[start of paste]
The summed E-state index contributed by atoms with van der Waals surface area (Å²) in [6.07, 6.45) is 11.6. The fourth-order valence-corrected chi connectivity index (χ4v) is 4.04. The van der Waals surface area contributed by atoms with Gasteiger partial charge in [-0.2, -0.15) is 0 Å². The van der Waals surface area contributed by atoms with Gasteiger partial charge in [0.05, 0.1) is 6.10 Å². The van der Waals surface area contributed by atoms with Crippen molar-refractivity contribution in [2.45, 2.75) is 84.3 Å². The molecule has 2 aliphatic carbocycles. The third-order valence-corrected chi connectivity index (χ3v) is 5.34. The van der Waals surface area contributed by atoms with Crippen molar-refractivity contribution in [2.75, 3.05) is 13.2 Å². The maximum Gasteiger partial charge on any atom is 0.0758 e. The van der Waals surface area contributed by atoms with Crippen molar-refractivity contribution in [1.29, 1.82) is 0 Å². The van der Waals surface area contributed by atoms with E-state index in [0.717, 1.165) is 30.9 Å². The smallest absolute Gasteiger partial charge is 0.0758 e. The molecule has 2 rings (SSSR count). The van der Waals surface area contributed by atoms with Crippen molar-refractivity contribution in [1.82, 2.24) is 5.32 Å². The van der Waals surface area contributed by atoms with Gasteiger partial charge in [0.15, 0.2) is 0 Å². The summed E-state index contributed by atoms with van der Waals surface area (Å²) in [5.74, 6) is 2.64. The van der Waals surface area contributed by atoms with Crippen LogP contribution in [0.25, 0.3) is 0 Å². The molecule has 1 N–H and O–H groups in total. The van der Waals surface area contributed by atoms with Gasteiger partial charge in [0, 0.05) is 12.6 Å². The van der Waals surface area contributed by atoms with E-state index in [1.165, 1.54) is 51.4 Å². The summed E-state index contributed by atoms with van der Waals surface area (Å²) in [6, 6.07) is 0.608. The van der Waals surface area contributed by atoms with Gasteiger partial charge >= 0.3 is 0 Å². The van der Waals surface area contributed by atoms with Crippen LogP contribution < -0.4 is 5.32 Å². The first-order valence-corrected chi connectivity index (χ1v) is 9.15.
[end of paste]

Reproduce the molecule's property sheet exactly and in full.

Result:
The summed E-state index contributed by atoms with van der Waals surface area (Å²) in [6.07, 6.45) is 11.6. The fourth-order valence-corrected chi connectivity index (χ4v) is 4.04. The van der Waals surface area contributed by atoms with Gasteiger partial charge in [-0.2, -0.15) is 0 Å². The van der Waals surface area contributed by atoms with Gasteiger partial charge in [0.05, 0.1) is 6.10 Å². The van der Waals surface area contributed by atoms with Crippen molar-refractivity contribution in [2.45, 2.75) is 84.3 Å². The molecule has 2 aliphatic carbocycles. The third-order valence-corrected chi connectivity index (χ3v) is 5.34. The van der Waals surface area contributed by atoms with Crippen molar-refractivity contribution in [2.75, 3.05) is 13.2 Å². The maximum Gasteiger partial charge on any atom is 0.0758 e. The van der Waals surface area contributed by atoms with Crippen molar-refractivity contribution in [1.29, 1.82) is 0 Å². The van der Waals surface area contributed by atoms with E-state index in [0.717, 1.165) is 30.9 Å². The smallest absolute Gasteiger partial charge is 0.0758 e. The molecule has 2 rings (SSSR count). The van der Waals surface area contributed by atoms with Crippen molar-refractivity contribution in [1.82, 2.24) is 5.32 Å². The van der Waals surface area contributed by atoms with Gasteiger partial charge in [0.15, 0.2) is 0 Å². The summed E-state index contributed by atoms with van der Waals surface area (Å²) in [5.74, 6) is 2.64. The van der Waals surface area contributed by atoms with Crippen LogP contribution in [0.25, 0.3) is 0 Å². The molecule has 1 N–H and O–H groups in total. The van der Waals surface area contributed by atoms with Gasteiger partial charge in [0, 0.05) is 12.6 Å². The van der Waals surface area contributed by atoms with E-state index in [1.165, 1.54) is 51.4 Å². The summed E-state index contributed by atoms with van der Waals surface area (Å²) in [6, 6.07) is 0.608. The van der Waals surface area contributed by atoms with Gasteiger partial charge >= 0.3 is 0 Å². The van der Waals surface area contributed by atoms with Crippen LogP contribution < -0.4 is 5.32 Å². The first-order valence-corrected chi connectivity index (χ1v) is 9.15.